When I think of Smart's body of work, I always think about her confessional poems. She writes with an impressive honesty about situations and emotions that are hard to quantify in words. In each of the seven poems in Hooked, Smart takes on the persona of the woman she writes about and, demonstrating an incredible ability to distill research, gives each of them a wholly unique voice.
What brings me back to the book again and again is the sense that I am experiencing seven entirely different lives, none of which I actually desire to experience in real life. All of these women are consumed (or hooked, if you will) by a passion that eventually brings about the demise of their body or soul.
And as awful as it sounds, not all of these women are people you particularly want to save - even if they are fascinating. Take Myra Hindley (the UK's Karla Homolka) or Unity Mitford (an English devotee to Hitler and his cause), for example. The voices Smart evokes when she embodies these women is perhaps most striking because where you judge them, she does not. Rather, she lets them tell you about their motives and sadnesses, making you almost complicit in the horror of their lives.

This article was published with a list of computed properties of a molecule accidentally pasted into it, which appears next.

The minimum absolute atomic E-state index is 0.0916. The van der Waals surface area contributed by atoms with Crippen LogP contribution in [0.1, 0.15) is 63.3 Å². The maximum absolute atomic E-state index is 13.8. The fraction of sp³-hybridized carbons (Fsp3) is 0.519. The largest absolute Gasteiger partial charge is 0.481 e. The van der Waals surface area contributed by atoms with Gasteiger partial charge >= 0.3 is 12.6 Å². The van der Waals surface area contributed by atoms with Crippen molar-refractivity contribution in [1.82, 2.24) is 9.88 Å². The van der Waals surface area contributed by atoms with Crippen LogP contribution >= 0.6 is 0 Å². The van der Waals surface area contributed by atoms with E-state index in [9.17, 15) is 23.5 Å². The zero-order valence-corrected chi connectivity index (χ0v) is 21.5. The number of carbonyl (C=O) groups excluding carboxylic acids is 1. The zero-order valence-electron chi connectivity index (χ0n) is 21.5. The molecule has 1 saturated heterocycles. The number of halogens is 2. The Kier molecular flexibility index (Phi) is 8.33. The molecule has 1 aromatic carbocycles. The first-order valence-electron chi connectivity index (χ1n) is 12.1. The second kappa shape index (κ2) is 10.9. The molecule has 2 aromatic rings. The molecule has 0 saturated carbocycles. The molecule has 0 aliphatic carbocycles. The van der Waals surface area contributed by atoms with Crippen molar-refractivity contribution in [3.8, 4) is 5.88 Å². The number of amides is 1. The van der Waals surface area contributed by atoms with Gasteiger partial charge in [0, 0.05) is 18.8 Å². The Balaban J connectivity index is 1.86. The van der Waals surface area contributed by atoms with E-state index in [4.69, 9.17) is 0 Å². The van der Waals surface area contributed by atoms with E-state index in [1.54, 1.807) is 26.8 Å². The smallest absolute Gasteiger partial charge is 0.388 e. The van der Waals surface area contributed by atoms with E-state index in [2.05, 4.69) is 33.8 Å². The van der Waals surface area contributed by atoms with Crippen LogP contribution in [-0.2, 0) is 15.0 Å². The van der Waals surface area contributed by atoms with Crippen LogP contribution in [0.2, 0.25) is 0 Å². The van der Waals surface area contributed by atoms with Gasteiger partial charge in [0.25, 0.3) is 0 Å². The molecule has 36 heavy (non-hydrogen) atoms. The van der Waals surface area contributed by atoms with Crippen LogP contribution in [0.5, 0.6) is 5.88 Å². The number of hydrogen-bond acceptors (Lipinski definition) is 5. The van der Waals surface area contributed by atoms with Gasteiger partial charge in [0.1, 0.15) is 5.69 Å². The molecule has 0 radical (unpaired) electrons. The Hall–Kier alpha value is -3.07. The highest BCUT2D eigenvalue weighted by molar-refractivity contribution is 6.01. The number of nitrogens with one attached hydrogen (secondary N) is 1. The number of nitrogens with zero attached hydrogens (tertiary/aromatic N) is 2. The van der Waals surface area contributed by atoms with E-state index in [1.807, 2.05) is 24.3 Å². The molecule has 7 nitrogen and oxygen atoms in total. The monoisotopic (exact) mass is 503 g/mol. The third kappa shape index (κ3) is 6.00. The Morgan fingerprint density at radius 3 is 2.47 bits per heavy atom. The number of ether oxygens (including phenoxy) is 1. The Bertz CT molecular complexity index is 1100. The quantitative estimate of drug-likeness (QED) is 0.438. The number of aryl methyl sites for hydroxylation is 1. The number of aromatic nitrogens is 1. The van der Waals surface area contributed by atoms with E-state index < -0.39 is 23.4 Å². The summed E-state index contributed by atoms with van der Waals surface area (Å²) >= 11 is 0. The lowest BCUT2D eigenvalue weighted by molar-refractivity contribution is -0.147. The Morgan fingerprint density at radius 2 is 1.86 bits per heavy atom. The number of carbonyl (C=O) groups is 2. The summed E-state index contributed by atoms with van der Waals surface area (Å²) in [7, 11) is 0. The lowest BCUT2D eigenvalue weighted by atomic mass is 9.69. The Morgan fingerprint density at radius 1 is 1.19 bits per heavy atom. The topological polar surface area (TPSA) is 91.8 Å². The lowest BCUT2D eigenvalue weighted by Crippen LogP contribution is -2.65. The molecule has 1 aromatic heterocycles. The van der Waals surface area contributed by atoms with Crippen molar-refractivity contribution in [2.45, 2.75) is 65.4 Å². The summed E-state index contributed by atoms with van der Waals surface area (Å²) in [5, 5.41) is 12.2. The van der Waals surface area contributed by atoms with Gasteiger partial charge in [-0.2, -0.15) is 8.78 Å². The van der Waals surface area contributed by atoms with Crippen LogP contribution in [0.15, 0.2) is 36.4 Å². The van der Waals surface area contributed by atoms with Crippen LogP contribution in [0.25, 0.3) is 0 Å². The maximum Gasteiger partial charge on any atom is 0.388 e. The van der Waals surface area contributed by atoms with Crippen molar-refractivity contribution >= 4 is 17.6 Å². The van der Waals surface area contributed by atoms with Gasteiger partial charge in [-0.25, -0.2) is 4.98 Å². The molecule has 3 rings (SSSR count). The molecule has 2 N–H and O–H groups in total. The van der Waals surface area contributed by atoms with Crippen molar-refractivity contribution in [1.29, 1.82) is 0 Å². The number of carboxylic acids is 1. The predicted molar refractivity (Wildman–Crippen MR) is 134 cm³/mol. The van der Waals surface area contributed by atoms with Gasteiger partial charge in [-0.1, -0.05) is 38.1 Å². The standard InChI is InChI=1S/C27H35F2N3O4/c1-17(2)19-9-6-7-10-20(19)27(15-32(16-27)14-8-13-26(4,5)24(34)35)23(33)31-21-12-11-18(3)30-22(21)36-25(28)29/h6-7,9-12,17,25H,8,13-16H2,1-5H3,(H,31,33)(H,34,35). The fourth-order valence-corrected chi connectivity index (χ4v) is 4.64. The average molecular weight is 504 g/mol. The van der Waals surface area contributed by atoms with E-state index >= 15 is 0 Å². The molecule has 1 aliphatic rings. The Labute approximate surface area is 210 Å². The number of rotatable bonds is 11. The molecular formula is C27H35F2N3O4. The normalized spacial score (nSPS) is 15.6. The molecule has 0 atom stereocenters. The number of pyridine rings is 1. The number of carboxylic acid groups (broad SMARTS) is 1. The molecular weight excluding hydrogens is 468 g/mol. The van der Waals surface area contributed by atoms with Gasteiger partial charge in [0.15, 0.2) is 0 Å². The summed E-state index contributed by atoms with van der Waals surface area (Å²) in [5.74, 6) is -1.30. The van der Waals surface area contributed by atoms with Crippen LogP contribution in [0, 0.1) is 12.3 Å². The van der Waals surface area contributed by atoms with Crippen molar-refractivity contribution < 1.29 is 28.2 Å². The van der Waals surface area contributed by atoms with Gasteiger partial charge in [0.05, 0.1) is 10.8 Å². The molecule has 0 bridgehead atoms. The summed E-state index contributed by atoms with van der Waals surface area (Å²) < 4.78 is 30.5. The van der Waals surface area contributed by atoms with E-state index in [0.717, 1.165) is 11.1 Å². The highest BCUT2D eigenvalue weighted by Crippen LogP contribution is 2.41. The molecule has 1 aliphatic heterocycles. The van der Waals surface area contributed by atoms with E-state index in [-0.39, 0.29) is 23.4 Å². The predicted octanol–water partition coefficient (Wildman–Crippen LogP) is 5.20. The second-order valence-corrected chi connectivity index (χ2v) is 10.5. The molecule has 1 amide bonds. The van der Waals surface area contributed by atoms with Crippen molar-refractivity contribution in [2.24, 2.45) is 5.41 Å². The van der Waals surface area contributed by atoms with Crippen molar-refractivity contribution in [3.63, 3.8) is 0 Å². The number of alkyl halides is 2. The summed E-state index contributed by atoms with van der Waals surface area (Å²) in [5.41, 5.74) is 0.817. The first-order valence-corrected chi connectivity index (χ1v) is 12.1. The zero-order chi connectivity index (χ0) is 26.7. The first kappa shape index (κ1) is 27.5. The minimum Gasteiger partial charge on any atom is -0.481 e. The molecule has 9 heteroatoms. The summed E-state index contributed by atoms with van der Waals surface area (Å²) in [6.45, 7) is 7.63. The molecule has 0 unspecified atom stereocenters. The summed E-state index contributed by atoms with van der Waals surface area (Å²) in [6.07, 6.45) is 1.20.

But not all the women Smart chose to focus on are so awful. "Rickety Rackety," written about Zelda Fitzgerald (F. Scott's wife) is quite sad, although the language is beautiful in its cadence and the images it strikes in your mind: vivid at the centre and blurring slightly around the edges.
In our society there is a tendency to type-cast people - men and women alike - so they become known as one thing forever. In Hooked, Smart goes beyond the roles these women filled and explores their inner lives, in a way explaining how they became to be known as they were. Her poems, written in sections, piece together the times and places and people that frame the women she chose to write about, and the picture that forms is one of passion and compulsion. For all the things that these women may have done or not done, let there be no mistake about it: Each one of them lived, and lived a life worth reading about.
by Carolyn Smart
Published in 2009 by Brick Books (cover image shown from that edition)